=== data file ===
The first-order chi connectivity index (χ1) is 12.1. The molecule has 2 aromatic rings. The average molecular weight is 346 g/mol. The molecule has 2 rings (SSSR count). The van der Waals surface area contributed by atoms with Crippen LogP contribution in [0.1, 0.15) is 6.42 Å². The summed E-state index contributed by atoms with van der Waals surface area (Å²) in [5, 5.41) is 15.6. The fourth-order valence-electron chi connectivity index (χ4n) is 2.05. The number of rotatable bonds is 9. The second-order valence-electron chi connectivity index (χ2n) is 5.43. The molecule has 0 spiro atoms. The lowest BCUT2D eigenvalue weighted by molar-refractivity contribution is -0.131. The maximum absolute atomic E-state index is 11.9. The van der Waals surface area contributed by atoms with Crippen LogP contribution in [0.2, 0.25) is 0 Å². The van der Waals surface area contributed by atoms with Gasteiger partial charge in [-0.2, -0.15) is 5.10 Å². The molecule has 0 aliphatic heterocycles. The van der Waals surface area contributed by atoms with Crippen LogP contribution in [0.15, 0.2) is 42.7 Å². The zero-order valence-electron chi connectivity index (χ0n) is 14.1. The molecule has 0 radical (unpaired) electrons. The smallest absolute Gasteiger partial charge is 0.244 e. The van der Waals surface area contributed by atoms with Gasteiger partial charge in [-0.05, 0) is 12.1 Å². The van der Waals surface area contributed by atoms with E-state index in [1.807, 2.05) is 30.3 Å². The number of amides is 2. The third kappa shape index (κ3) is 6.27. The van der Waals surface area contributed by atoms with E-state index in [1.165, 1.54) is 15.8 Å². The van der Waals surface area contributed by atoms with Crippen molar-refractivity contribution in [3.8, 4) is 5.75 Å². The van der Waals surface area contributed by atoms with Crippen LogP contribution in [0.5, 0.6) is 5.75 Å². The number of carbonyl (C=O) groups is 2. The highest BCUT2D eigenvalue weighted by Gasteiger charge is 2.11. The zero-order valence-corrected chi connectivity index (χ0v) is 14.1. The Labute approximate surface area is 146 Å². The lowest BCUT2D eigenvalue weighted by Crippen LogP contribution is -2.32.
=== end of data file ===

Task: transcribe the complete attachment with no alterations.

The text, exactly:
The first-order chi connectivity index (χ1) is 12.1. The molecule has 2 aromatic rings. The average molecular weight is 346 g/mol. The molecule has 2 rings (SSSR count). The van der Waals surface area contributed by atoms with Crippen LogP contribution in [0.1, 0.15) is 6.42 Å². The summed E-state index contributed by atoms with van der Waals surface area (Å²) in [5, 5.41) is 15.6. The fourth-order valence-electron chi connectivity index (χ4n) is 2.05. The number of rotatable bonds is 9. The second-order valence-electron chi connectivity index (χ2n) is 5.43. The molecule has 0 spiro atoms. The lowest BCUT2D eigenvalue weighted by molar-refractivity contribution is -0.131. The maximum absolute atomic E-state index is 11.9. The van der Waals surface area contributed by atoms with Crippen LogP contribution in [0.2, 0.25) is 0 Å². The van der Waals surface area contributed by atoms with Gasteiger partial charge in [-0.2, -0.15) is 5.10 Å². The molecule has 0 aliphatic heterocycles. The van der Waals surface area contributed by atoms with Crippen LogP contribution in [0.15, 0.2) is 42.7 Å². The zero-order valence-electron chi connectivity index (χ0n) is 14.1. The molecule has 0 radical (unpaired) electrons. The smallest absolute Gasteiger partial charge is 0.244 e. The van der Waals surface area contributed by atoms with Gasteiger partial charge in [-0.05, 0) is 12.1 Å². The van der Waals surface area contributed by atoms with E-state index in [1.807, 2.05) is 30.3 Å². The number of amides is 2. The third kappa shape index (κ3) is 6.27. The van der Waals surface area contributed by atoms with E-state index in [1.165, 1.54) is 15.8 Å². The van der Waals surface area contributed by atoms with Crippen molar-refractivity contribution in [3.8, 4) is 5.75 Å². The van der Waals surface area contributed by atoms with Crippen LogP contribution in [0.5, 0.6) is 5.75 Å². The number of carbonyl (C=O) groups is 2. The highest BCUT2D eigenvalue weighted by Gasteiger charge is 2.11. The zero-order valence-corrected chi connectivity index (χ0v) is 14.1. The Labute approximate surface area is 146 Å². The lowest BCUT2D eigenvalue weighted by Crippen LogP contribution is -2.32.